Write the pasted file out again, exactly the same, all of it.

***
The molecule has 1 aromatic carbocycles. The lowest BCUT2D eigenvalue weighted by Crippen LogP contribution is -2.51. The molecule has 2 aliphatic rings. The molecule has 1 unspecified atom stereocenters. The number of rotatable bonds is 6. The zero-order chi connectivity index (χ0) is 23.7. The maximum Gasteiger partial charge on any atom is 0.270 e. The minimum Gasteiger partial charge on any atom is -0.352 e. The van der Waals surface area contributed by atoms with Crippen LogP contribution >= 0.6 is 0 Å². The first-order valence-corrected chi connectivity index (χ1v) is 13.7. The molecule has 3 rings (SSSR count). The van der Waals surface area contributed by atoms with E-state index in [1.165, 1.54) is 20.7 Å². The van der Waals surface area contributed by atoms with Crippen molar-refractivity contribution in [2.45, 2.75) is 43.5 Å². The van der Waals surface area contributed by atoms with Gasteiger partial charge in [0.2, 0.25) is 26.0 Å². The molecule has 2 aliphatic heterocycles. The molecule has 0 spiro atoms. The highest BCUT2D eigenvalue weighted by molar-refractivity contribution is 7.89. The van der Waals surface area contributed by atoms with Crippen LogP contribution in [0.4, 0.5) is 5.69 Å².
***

The molecule has 1 aromatic carbocycles. The lowest BCUT2D eigenvalue weighted by Crippen LogP contribution is -2.51. The molecule has 2 aliphatic rings. The molecule has 1 unspecified atom stereocenters. The number of rotatable bonds is 6. The zero-order chi connectivity index (χ0) is 23.7. The maximum Gasteiger partial charge on any atom is 0.270 e. The minimum Gasteiger partial charge on any atom is -0.352 e. The van der Waals surface area contributed by atoms with Crippen LogP contribution >= 0.6 is 0 Å². The first-order valence-corrected chi connectivity index (χ1v) is 13.7. The molecule has 3 rings (SSSR count). The van der Waals surface area contributed by atoms with E-state index in [1.165, 1.54) is 20.7 Å². The van der Waals surface area contributed by atoms with Crippen molar-refractivity contribution in [2.45, 2.75) is 43.5 Å². The van der Waals surface area contributed by atoms with Gasteiger partial charge in [0.2, 0.25) is 26.0 Å². The molecule has 2 aliphatic heterocycles. The molecule has 0 spiro atoms. The highest BCUT2D eigenvalue weighted by molar-refractivity contribution is 7.89. The van der Waals surface area contributed by atoms with Crippen LogP contribution in [0.4, 0.5) is 5.69 Å².